ShareThis Page

NHL notebook: AHL changes rules for OT, fighting

| Thursday, July 10, 2014, 7:30 p.m.

• The AHL approved rule changes to overtime and for fighting penalties. The changes will take effect for the 2014-15 season. Sudden-death overtime will be seven minutes during the regular season. Teams will change ends at the start of overtime and play 4 on 4 at full strength until the first whistle after three minutes of play, at which time teams will play 3 on 3 for the duration of the extra session. If the game is still tied after overtime, the winner will be determined by a three-player shootout. Also, an automatic game misconduct will be given to any player assessed two major penalties for fighting or three major penalties for any infraction in the same game.

• The Blues re-signed forward Steve Ott to a two-year contract. The 31-year-old Ott, who was acquired in the Ryan Miller deal from Buffalo, had three assists and 37 penalty minutes in 23 regular-season games. In six playoff games, he added two assists and 14 penalty minutes. Ott had been the Sabres' captain before the trade Feb. 28.

• The Red Wings re-signed left wing Daniel Cleary to a one-year contract. The 35-year-old Cleary finished last season with four goals, four assists and 53 penalty minutes in 52 games. Cleary has spent the past nine seasons with the Red Wings, helping them win the Stanley Cup in 2008.

• The Maple Leafs signed forward Trevor Smith to a one-year contract and defenseman Rinat Valiev to a three-year entry-level deal. Smith played 28 games for the Maple Leafs last season, getting nine points (four goals, five assists) with four penalty minutes. Valiev was selected in the third round of the recent draft.

• The Sharks re-signed unrestricted free agent defenseman Scott Hannan to a one-year contract. The 35-year-old Hannan played 56 games last season with three goals and nine assists.

— Wire reports

TribLIVE commenting policy

You are solely responsible for your comments and by using you agree to our Terms of Service.

We moderate comments. Our goal is to provide substantive commentary for a general readership. By screening submissions, we provide a space where readers can share intelligent and informed commentary that enhances the quality of our news and information.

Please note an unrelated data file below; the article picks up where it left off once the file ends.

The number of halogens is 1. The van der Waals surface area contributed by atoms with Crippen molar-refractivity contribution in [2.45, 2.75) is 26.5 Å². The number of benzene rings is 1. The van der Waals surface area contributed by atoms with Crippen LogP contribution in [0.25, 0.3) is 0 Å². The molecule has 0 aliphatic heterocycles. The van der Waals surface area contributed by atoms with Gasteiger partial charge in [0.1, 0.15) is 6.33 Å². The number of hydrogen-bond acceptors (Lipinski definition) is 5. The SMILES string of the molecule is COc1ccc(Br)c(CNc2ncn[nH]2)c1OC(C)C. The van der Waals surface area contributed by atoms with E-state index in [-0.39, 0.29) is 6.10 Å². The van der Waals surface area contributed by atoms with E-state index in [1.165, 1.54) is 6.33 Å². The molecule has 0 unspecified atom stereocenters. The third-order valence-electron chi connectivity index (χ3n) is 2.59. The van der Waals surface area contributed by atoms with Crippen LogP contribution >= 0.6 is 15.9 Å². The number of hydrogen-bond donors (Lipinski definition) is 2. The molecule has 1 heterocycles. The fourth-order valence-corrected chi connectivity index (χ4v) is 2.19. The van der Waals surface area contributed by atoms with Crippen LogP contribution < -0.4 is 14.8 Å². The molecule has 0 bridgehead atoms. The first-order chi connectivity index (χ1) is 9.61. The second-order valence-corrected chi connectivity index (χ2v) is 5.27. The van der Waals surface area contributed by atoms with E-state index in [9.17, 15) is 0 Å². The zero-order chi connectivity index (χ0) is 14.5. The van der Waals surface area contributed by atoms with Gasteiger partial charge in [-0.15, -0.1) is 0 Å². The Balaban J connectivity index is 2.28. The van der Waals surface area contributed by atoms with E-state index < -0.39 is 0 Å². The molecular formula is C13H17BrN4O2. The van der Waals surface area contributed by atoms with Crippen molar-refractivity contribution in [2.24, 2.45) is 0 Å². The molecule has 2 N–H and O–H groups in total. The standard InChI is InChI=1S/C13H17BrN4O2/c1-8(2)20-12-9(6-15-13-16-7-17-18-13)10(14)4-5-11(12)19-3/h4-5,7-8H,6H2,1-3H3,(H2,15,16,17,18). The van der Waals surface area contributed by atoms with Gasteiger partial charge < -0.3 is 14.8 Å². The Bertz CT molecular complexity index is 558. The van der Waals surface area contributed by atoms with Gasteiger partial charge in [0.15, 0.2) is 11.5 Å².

While most comments will be posted if they are on-topic and not abusive, moderating decisions are subjective. We will make them as carefully and consistently as we can. Because of the volume of reader comments, we cannot review individual moderation decisions with readers.

We value thoughtful comments representing a range of views that make their point quickly and politely. We make an effort to protect discussions from repeated comments either by the same reader or different readers

We follow the same standards for taste as the daily newspaper. A few things we won't tolerate: personal attacks, obscenity, vulgarity, profanity (including expletives and letters followed by dashes), commercial promotion, impersonations, incoherence, proselytizing and SHOUTING. Don't include URLs to Web sites.

We do not edit comments. They are either approved or deleted. We reserve the right to edit a comment that is quoted or excerpted in an article. In this case, we may fix spelling and punctuation.

We welcome strong opinions and criticism of our work, but we don't want comments to become bogged down with discussions of our policies and we will moderate accordingly.

We appreciate it when readers and people quoted in articles or blog posts point out errors of fact or emphasis and will investigate all assertions. But these suggestions should be sent via e-mail. To avoid distracting other readers, we won't publish comments that suggest a correction. Instead, corrections will be made in a blog post or in an article.